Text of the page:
We study how global changes alter ecosystems, whether these alterations will feed back to further impact global change, and what this means for humans.
We combine quantitative modeling and experimental methods to address these complex questions, with a focus on identifying the mechanisms underlying ecosystem processes.
The effects of anthropogenic changes are widespread and diverse, so we work in a variety of environments including grasslands, forests and agriculture.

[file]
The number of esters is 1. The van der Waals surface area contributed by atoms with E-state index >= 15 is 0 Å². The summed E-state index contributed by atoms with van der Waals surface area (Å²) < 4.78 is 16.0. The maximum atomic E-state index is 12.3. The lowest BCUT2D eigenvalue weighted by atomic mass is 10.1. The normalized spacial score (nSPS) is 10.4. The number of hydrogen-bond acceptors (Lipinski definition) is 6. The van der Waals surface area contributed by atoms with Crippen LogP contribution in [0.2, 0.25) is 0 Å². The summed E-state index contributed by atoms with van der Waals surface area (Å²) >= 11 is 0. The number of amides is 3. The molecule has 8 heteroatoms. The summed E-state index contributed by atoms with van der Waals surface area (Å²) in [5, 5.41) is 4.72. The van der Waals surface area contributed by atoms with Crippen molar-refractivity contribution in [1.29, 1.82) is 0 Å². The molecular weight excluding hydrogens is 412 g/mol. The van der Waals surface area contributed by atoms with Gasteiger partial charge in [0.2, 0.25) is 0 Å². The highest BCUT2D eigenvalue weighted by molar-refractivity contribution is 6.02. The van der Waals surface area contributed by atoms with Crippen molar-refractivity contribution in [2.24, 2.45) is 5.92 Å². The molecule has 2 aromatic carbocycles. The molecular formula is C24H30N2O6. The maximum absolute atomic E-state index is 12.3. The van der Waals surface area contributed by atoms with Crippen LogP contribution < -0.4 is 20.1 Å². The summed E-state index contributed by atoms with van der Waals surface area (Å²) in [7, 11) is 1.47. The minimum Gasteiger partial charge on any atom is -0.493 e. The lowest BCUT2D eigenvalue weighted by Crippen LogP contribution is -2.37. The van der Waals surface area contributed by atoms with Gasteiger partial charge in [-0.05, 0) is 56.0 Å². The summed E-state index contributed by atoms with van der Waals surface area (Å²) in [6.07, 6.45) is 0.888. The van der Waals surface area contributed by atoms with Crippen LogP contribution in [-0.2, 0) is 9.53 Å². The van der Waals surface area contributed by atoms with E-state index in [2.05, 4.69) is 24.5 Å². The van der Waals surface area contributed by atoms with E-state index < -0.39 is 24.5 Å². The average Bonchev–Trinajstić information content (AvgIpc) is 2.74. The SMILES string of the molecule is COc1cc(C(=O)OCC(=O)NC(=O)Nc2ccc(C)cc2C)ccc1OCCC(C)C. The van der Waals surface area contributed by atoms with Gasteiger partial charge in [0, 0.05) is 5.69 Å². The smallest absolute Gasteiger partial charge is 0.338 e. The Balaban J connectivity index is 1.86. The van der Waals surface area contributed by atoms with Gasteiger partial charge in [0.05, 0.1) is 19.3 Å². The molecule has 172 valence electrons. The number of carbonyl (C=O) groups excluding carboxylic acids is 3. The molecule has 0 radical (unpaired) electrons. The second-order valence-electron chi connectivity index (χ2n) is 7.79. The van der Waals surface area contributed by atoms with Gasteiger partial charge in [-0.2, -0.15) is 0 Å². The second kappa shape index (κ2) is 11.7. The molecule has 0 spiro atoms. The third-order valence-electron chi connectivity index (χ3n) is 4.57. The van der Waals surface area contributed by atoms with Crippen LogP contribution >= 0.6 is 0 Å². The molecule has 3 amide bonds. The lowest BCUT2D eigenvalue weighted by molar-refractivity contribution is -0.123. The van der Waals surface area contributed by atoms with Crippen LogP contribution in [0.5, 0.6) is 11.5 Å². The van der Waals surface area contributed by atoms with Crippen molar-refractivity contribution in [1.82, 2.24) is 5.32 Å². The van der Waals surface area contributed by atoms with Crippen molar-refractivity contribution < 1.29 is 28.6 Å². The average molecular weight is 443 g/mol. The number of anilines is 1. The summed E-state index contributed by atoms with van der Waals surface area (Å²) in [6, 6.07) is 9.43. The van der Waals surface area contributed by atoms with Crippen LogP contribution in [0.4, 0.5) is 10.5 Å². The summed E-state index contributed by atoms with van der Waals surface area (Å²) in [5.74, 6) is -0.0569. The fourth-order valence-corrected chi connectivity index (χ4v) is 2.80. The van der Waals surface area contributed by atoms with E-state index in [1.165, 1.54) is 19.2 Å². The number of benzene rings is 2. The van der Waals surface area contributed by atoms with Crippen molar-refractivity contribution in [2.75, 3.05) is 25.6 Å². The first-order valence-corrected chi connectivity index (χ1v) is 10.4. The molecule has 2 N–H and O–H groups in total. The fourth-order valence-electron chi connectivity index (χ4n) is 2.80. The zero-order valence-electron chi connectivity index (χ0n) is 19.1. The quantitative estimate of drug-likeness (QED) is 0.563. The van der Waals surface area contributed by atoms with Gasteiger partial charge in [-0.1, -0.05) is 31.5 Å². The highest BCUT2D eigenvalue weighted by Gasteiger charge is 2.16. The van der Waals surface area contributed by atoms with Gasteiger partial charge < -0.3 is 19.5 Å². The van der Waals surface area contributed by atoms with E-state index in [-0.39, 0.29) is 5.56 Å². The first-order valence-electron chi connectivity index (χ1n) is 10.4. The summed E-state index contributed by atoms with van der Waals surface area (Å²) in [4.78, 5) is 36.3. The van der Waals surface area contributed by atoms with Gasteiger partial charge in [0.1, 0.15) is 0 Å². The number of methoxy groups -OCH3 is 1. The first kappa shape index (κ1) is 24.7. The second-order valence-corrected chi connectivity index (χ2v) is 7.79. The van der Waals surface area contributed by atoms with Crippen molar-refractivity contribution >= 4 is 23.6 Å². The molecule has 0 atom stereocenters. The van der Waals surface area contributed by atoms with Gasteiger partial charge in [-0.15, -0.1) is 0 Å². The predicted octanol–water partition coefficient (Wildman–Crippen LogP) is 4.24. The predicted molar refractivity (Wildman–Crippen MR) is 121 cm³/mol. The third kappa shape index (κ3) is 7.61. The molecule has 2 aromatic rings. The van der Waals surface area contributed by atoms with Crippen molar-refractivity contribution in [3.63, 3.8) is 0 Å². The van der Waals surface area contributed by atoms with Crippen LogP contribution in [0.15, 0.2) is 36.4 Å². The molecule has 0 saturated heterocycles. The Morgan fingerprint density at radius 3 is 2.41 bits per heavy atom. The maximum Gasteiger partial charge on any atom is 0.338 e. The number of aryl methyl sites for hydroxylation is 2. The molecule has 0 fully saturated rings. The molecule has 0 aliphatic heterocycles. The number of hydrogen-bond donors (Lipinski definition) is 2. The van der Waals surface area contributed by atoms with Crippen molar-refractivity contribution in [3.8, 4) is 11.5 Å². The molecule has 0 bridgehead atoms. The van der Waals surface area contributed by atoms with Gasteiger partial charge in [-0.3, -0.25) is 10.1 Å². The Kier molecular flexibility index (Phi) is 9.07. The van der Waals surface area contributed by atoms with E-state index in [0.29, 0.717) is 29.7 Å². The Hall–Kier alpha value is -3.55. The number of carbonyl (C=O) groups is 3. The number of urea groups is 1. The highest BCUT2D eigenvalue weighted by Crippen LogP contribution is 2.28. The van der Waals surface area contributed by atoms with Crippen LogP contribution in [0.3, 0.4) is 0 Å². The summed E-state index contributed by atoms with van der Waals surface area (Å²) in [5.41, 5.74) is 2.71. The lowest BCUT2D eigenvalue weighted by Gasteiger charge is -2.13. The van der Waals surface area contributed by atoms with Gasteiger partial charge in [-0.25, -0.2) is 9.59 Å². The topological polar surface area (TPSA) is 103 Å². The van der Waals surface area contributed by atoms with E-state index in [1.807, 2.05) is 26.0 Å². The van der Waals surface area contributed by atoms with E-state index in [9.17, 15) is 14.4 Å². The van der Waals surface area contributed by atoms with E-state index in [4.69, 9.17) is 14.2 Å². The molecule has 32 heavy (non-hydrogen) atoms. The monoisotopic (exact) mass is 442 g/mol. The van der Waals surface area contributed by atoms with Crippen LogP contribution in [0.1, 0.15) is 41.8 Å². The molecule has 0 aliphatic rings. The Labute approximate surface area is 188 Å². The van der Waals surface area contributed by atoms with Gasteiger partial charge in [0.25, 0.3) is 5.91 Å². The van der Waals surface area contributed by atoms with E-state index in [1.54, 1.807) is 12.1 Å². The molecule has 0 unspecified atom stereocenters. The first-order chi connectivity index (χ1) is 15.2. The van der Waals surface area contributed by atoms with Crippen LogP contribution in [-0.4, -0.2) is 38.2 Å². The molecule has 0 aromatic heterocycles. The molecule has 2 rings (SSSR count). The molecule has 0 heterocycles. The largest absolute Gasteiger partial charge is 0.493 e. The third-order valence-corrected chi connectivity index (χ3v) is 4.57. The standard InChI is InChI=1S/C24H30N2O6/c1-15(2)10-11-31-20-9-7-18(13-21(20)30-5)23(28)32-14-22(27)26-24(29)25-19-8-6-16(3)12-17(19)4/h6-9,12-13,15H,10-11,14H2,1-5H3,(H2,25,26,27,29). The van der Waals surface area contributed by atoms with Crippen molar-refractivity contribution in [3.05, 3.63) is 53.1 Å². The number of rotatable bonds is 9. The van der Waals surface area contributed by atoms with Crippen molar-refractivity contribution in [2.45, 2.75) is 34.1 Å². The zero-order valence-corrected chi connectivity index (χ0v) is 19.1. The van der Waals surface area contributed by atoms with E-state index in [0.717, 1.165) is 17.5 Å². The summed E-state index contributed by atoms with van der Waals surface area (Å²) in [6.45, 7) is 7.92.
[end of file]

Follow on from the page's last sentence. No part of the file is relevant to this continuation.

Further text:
Updates and News
Many thanks to our 2014 summer undergraduate EPSCoR interns Emily Whalen, Marissa Goodwin, and Rachel Markey! Amazing work this summer on forest warming phenology and biogeochemistry and agricultural greenhouse gas emissions.
Congrats to PhD student Stephanie Juice on her NSF GRFP!
Our session on the "Agricultural Resiliency in a Changing Climate" panel at the Northeast Organic Farming Assoc of VT (NOFA) winter conference made the local news!
Carol gave a seminar on "Carbon fluxes and feedbacks in a changing world" for the Biology Department at UVM on January 28, 2013.
New paper in PLoS ONE on modeling decomposition. The R code for performing a beta regression can also be found here.
Check out our review of photodecomposition in Biogeochemistry here.